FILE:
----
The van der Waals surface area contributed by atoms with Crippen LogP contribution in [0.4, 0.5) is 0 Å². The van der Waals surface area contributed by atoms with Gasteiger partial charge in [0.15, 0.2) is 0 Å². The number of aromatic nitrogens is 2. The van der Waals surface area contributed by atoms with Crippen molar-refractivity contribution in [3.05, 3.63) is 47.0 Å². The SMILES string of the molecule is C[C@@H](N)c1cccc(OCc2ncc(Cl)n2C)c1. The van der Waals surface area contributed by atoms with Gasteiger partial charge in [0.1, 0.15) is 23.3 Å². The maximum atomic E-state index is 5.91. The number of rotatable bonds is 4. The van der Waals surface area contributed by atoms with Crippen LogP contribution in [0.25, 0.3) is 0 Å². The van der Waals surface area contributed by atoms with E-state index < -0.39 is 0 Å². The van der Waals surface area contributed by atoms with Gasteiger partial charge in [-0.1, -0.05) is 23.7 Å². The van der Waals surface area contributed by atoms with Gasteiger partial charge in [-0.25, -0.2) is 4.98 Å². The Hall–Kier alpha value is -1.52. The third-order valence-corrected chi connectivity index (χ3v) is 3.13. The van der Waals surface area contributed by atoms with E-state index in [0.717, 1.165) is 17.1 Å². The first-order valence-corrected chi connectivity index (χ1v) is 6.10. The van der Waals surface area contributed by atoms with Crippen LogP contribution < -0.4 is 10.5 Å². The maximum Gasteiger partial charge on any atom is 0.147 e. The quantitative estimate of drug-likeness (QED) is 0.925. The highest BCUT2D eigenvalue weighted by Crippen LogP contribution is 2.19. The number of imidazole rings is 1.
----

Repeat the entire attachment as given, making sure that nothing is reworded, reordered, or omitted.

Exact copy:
The van der Waals surface area contributed by atoms with Crippen LogP contribution in [0.4, 0.5) is 0 Å². The van der Waals surface area contributed by atoms with Gasteiger partial charge in [0.15, 0.2) is 0 Å². The number of aromatic nitrogens is 2. The van der Waals surface area contributed by atoms with Crippen molar-refractivity contribution in [3.05, 3.63) is 47.0 Å². The SMILES string of the molecule is C[C@@H](N)c1cccc(OCc2ncc(Cl)n2C)c1. The van der Waals surface area contributed by atoms with Gasteiger partial charge in [0.1, 0.15) is 23.3 Å². The maximum atomic E-state index is 5.91. The number of rotatable bonds is 4. The van der Waals surface area contributed by atoms with Crippen LogP contribution in [0.25, 0.3) is 0 Å². The van der Waals surface area contributed by atoms with E-state index < -0.39 is 0 Å². The van der Waals surface area contributed by atoms with Gasteiger partial charge in [-0.1, -0.05) is 23.7 Å². The van der Waals surface area contributed by atoms with Gasteiger partial charge in [-0.25, -0.2) is 4.98 Å². The Hall–Kier alpha value is -1.52. The third-order valence-corrected chi connectivity index (χ3v) is 3.13. The van der Waals surface area contributed by atoms with E-state index in [0.717, 1.165) is 17.1 Å². The first-order valence-corrected chi connectivity index (χ1v) is 6.10. The van der Waals surface area contributed by atoms with Crippen LogP contribution < -0.4 is 10.5 Å². The maximum Gasteiger partial charge on any atom is 0.147 e. The quantitative estimate of drug-likeness (QED) is 0.925. The highest BCUT2D eigenvalue weighted by Crippen LogP contribution is 2.19. The number of imidazole rings is 1.